Ruling in Alexandria public alley fight is overturned

The Supreme Court of Virginia has overturned and sent back to the Alexandria Circuit Court a case involving a two-year-old dispute about whether the city could allow a restaurant to set tables along a public alley that has been used by members of a private club to get to and from their parking lot.

The justices said that the reasoning the Circuit Court used to deny the city was based on an inappropriate older decision and that Judge John McGrath should have ruled on the merits of the case. The state’s high court did not, however, rule on the underlying issue: Can the city allow private use of a public alley when another private organization claims a long-standing easement?

The restaurant, Virtue Feed and Grain, was granted a special-use permit by the city several years ago to build an outdoor dining deck across half of the 30-foot-wide Wales Alley. The Old Dominion Boat Club said its easement, originally created in 1789 and acquired by the boat club in 1935, barred that construction. While the case was being litigated, the restaurant was allowed to set up tables daily on the surface of the alley.

“We were disappointed, of course,” said Miles Holzman, the boat club’s president. “We had property rights taken away from us without any due process or adjudication. We’ve never given away that easement. [The city] took it by fiat . . . and [the city] wasn’t taking them away for public use, they were taking them away to give to another commercial entity.”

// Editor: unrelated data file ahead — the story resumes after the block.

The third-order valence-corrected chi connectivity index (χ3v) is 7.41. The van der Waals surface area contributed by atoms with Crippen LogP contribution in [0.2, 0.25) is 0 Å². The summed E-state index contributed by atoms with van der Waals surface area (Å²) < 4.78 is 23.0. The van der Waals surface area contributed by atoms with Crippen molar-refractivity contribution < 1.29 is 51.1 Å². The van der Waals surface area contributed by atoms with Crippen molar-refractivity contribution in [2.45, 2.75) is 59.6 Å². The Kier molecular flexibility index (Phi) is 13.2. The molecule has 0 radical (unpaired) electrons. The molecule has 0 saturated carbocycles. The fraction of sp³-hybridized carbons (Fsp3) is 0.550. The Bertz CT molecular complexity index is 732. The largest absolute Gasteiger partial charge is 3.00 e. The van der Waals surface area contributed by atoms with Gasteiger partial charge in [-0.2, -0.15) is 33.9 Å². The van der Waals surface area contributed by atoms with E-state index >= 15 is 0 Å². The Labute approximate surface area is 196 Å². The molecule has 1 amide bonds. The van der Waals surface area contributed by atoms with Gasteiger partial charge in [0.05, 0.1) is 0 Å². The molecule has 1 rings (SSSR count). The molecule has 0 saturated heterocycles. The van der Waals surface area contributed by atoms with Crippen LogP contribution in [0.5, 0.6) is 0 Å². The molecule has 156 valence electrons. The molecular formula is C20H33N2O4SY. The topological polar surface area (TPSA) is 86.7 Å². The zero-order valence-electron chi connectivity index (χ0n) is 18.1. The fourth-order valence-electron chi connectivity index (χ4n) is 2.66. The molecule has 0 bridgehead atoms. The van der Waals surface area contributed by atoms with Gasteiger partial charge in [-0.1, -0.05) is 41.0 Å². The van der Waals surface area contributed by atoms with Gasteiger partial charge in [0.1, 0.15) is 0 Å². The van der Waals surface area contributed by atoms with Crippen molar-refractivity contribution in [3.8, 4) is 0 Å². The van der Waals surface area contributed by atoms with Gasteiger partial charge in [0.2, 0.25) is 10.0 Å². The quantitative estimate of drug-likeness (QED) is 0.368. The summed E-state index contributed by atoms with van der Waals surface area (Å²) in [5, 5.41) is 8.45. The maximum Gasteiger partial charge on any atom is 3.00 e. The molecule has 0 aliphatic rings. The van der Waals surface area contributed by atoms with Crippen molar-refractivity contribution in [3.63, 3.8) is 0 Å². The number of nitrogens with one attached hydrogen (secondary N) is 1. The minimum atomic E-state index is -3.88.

Both the boat club and the city had asked the Supreme Court to make a final ruling on the issue, but the majority declined to do so. Chief Justice Cynthia Kinser wrote a partial dissent, arguing that sending the case back to the Circuit Court was “a waste of judicial resources” when the issues have been argued extensively.

Historical feed house signage adorns the exterior of Virtue Feed & Grain in July 2011 in Alexandria. (Amanda Voisard/THE WASHINGTON POST)

The dispute is part of a larger struggle between the city and the boat club over public access and redevelopment of the waterfront. The city and club have been quietly negotiating how to incorporate the club’s property at the foot of King Street and its adjacent parking lot into the waterfront redevelopment plan that the City Council passed in January. Holzman noted that “the city has dodged the issue of eminent domain,” but there’s a statewide ballot measure in November that would stiffen Virginia’s eminent-domain statutes.

Since all three local Circuit Court judges had recused themselves from the case and it was heard by a traveling judge, it’s not yet known when the case will be heard again at the Circuit Court, said Christopher Spera, an assistant city attorney.

Patricia Sullivan seeks out news about Alexandria and Arlington County for the Washington Post.
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